Fragmentation of Islamic Financial Products – An Exploratory Study of Islamic Schools of Thought
School of Business and Economics, University of Management and Technology (UMT), Pakistan
The international emergence and expansion of Islamic finance is an undeniable fact. Significant efforts from all stakeholders including regulatory bodies are currently under way to formulate universal framework, standards and codes of conduct for Islamic finance. This is necessary because of the heterogeneity of the Muslim community in the presence of different “Schools of thought” (hanafi, hanbali, maliki and shafi). “Schools of thought” has a great impact on development of Islamic jurisprudence and analytical thinking. Sources of Shari’ah law are clearly defined through Quran, Sunnah, Ijtihad, Ijma and Qiyas. However, multiple interpretations by various “Schools of thought” regarding Islamic jurisprudence including Islamic Finance result in minor and major disparities. Keeping in view this fact, it is logical that without a universal Shari’ah code, the acceptability of products introduced in Islamic finance shall remain fragmented. Moreover, the permissibility of certain Islamic financial products varies by region, depending on the “Schools of thought” prevalent in that geographical area. This paper explores the necessity of convergence of various “Schools of thought” to formulate a single Shari’ah code that will be universally applicable. We also intend to look at similarities between “Schools of thought” with special reference to Islamic finance. This effort may lead to development of instruments that have broader markets, multiple customer segments, enhanced liquidity and reduced liquidity premium.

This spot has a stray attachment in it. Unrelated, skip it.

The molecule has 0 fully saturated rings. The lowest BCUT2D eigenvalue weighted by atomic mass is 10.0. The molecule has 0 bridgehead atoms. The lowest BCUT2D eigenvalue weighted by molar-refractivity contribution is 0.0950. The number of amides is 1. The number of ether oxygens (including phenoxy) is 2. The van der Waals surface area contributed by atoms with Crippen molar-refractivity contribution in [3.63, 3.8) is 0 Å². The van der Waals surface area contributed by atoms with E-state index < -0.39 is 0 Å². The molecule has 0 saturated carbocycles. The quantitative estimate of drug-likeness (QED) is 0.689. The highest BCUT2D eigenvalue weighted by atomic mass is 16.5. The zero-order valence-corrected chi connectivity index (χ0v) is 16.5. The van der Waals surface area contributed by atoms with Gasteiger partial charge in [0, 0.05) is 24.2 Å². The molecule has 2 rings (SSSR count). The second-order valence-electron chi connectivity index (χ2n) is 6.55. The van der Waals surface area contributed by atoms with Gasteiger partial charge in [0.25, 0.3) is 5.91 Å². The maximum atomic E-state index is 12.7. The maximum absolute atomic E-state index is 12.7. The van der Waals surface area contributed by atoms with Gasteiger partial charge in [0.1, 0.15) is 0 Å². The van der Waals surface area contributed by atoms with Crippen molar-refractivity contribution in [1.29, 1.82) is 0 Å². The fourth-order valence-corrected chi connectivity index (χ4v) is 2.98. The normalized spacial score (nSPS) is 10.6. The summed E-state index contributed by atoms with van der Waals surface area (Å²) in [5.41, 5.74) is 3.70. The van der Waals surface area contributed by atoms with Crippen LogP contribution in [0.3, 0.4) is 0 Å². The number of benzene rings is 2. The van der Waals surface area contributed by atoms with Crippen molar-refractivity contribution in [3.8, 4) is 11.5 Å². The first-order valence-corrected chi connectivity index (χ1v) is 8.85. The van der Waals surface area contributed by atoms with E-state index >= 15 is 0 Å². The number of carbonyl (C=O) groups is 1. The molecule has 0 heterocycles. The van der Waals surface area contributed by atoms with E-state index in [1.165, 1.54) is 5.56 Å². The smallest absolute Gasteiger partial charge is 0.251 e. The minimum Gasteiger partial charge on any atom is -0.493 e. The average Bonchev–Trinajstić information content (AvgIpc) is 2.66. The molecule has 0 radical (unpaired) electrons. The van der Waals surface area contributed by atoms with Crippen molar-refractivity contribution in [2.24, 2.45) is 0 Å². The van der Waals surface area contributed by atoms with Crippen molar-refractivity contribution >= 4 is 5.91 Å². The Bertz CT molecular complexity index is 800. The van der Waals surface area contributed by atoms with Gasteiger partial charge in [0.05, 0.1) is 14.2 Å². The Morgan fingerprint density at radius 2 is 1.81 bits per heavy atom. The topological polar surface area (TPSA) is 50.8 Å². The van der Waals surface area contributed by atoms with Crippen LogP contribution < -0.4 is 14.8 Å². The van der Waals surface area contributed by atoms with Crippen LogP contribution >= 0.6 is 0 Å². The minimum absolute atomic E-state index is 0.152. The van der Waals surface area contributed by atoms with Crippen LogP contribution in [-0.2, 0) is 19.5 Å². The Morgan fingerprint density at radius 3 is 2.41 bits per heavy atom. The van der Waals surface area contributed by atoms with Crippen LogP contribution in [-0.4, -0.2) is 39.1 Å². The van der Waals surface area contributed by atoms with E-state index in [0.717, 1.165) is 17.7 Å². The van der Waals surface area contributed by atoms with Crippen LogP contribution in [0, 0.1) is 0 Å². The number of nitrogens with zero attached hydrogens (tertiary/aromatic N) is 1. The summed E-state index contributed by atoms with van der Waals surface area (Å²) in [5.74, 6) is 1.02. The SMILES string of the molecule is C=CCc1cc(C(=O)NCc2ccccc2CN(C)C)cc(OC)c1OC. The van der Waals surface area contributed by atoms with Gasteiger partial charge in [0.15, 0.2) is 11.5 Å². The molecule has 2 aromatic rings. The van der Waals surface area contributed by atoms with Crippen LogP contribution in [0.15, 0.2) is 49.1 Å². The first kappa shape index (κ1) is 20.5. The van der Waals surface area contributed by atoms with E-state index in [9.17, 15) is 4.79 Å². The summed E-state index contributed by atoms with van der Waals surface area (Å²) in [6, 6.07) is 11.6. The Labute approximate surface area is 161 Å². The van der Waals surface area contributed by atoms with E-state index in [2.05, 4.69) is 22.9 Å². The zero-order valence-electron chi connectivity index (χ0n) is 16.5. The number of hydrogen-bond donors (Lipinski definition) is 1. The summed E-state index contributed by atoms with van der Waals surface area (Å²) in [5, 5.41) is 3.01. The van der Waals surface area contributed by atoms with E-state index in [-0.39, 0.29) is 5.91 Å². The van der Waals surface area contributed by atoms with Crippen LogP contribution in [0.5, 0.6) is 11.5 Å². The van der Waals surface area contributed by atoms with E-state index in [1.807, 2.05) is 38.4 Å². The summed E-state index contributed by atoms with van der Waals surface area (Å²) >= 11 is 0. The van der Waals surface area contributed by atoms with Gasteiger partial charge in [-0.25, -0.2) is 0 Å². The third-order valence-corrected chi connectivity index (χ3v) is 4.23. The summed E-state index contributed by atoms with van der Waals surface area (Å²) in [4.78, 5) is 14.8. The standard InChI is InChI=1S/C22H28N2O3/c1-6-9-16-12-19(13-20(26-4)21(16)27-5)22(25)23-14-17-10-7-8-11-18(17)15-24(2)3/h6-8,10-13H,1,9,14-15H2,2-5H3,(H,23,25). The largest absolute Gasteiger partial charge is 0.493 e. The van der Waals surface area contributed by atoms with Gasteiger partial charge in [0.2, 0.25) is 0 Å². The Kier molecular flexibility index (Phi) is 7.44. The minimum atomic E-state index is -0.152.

Keywords: Fragmentation, Islamic banking and finance, Jurisprudence, Madhahib, Schools of thought, Framework.